It also found that 60 percent of the respondents are comfortable making friends online with other women while 40 percent did cite their apprehension owing to fake online profiles. More than 40 percent of women said that they discover women having similar interests on social media sites, online forums, and special interest groups.

Women
Women are spending 4 hours of their day online, which is not work-related. Pixabay

“This situation with the global pandemic is unique, unknown, and still unfolding, both in terms of scale and scope. In the last few months, we have used the power of social engagement, research and surveys to assess consumer sentiment to help inform our communication campaigns and create purpose-driven and contextual storytelling for the brands we work with,” said Abhilasha Padhy, Co-Founder, and Joint MD, 80 dB Communications.

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“This survey is an attempt to understand where the urban Indian women are consuming content and information and the activities that interest her,” she added. (IANS)

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ICMR Writes to States and UTs for Reducing Corona Testing Prices

The letter which dated May 25, told Chief Secretaries of all States and UTs to fix a price for the test

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ICMR
A team of ICMR is shown in the above photo. Wikimedia Commons

The Indian Council of Medical Research (ICMR) on Wednesday wrote to all states and Union Territories about reducing the price for conducting the test for the diagnosis of COVID-19, according to Covid-19 pandemic in India updates.

In a letter, dated May 25, the Director General of the ICMR Balram Bhargava told Chief Secretaries of all States and UTs that since the testing supplies are stabilizing and are being locally procured as against the earlier situation when all supplies were imported, the states should negotiate with private labs and fix a price for the test.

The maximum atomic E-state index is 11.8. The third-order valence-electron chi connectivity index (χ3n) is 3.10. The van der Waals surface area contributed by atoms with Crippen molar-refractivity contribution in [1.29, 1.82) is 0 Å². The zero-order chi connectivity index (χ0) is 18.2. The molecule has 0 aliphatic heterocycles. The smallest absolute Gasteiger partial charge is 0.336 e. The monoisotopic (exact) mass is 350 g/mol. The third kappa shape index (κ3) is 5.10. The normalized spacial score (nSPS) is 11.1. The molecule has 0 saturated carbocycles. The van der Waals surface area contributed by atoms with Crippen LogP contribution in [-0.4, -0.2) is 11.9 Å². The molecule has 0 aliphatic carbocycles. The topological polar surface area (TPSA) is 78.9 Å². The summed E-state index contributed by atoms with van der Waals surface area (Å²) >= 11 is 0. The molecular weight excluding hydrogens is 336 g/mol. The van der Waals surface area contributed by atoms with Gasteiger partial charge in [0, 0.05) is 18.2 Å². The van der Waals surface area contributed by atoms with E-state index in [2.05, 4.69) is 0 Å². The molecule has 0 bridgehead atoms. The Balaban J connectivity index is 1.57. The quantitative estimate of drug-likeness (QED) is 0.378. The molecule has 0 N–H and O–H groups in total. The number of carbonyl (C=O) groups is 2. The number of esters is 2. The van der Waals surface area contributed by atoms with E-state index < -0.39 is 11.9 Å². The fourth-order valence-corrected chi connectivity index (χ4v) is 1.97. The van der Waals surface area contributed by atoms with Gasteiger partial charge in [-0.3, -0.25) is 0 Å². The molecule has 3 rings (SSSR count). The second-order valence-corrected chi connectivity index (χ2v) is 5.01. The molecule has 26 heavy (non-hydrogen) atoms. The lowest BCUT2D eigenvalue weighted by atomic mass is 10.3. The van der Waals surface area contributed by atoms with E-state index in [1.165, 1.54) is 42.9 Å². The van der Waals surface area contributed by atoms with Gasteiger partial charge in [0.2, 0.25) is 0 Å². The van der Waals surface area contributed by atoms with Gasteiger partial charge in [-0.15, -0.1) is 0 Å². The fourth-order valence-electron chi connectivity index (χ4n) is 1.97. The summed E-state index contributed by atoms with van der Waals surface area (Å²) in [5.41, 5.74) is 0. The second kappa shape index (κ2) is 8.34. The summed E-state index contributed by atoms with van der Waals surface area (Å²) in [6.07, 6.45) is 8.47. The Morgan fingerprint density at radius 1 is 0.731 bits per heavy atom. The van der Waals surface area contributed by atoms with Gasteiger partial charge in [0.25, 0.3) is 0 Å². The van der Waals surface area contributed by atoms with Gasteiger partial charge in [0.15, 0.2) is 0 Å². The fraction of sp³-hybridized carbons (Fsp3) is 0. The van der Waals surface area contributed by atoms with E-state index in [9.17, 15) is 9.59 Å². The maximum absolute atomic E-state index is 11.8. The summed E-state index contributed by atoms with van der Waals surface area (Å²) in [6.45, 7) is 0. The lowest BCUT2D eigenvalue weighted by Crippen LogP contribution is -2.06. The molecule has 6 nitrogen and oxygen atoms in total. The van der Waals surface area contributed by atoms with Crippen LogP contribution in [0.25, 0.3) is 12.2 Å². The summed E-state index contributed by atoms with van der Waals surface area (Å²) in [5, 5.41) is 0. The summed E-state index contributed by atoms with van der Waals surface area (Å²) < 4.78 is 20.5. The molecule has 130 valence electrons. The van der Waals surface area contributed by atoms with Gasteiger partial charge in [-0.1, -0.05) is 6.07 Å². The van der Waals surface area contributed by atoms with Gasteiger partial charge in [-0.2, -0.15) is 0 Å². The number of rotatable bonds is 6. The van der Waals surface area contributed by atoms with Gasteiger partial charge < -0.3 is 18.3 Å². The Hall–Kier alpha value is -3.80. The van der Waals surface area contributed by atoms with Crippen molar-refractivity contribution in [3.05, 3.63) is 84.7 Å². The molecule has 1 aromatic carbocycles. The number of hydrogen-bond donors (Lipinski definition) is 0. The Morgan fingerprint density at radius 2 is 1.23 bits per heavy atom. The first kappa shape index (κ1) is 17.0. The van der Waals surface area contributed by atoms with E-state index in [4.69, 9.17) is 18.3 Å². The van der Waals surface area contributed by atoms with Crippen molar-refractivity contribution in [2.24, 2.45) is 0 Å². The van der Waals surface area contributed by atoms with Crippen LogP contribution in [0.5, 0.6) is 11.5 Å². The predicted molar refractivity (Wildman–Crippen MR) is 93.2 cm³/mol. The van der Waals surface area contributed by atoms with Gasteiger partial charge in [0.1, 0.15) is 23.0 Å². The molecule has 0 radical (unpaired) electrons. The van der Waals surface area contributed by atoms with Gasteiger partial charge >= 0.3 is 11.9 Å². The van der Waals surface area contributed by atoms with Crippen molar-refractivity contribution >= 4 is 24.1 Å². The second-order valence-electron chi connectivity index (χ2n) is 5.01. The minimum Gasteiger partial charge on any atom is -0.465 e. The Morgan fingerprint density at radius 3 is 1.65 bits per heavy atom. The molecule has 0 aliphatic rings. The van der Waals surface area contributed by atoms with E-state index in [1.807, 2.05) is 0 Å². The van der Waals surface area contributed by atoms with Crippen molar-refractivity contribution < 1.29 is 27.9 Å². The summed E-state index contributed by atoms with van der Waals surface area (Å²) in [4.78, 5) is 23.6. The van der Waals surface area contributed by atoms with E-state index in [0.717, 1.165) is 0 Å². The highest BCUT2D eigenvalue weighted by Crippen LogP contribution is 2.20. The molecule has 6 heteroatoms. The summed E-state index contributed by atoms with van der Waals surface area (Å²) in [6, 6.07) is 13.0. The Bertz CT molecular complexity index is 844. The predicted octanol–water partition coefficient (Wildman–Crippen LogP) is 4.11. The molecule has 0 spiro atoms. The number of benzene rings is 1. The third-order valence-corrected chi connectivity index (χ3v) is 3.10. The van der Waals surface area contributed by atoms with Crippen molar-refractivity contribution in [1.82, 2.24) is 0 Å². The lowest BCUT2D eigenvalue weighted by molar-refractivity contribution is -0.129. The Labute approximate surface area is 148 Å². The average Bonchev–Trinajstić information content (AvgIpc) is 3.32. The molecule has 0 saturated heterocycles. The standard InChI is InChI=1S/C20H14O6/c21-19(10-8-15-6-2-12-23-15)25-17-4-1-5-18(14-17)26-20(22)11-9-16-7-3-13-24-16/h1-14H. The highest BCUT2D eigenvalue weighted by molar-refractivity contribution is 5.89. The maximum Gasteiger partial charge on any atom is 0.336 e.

“The earlier suggested upper ceiling of Rs 4,500, vide letter dated March 17 may not be applicable now and, therefore, all state governments/UT administrations are advised to negotiate with the private labs and fix mutual agreeable price for samples being sent by the government also for private individuals desirous of testing by these labs,” said Bhargava.

covid-19 ICMR
All these development have led to evolved prices of the testing commodities. Pixabay

Speaking to IANS the PRO of the ICMR said, “Fixing the price for the test is up to states already. In the initial stages of the corona breakout, there was a crisis of the testing kits and reagents as we relied heavily on import. Keeping in view the efforts and cost of the procurement, the ICMR suggested the upper limit of the test at Rs 4,500. But the situation has changed now. The states can now negotiate and bring the prices down.”

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The letter also mentioned how India ramped up the testing infrastructure along with indigenious development, validation of new testing platforms like TrueNat based test for COVID-19 and including alternative testing platforms like CBNAAT/GeneXpert and Abott HIV viral load testing machines besides validation and production of testing kits for RT-PCR tests.

All these development have led to evolved prices of the testing commodities. Therefore the earlier suggested upper ceiling may not be applicable now, it added. (IANS)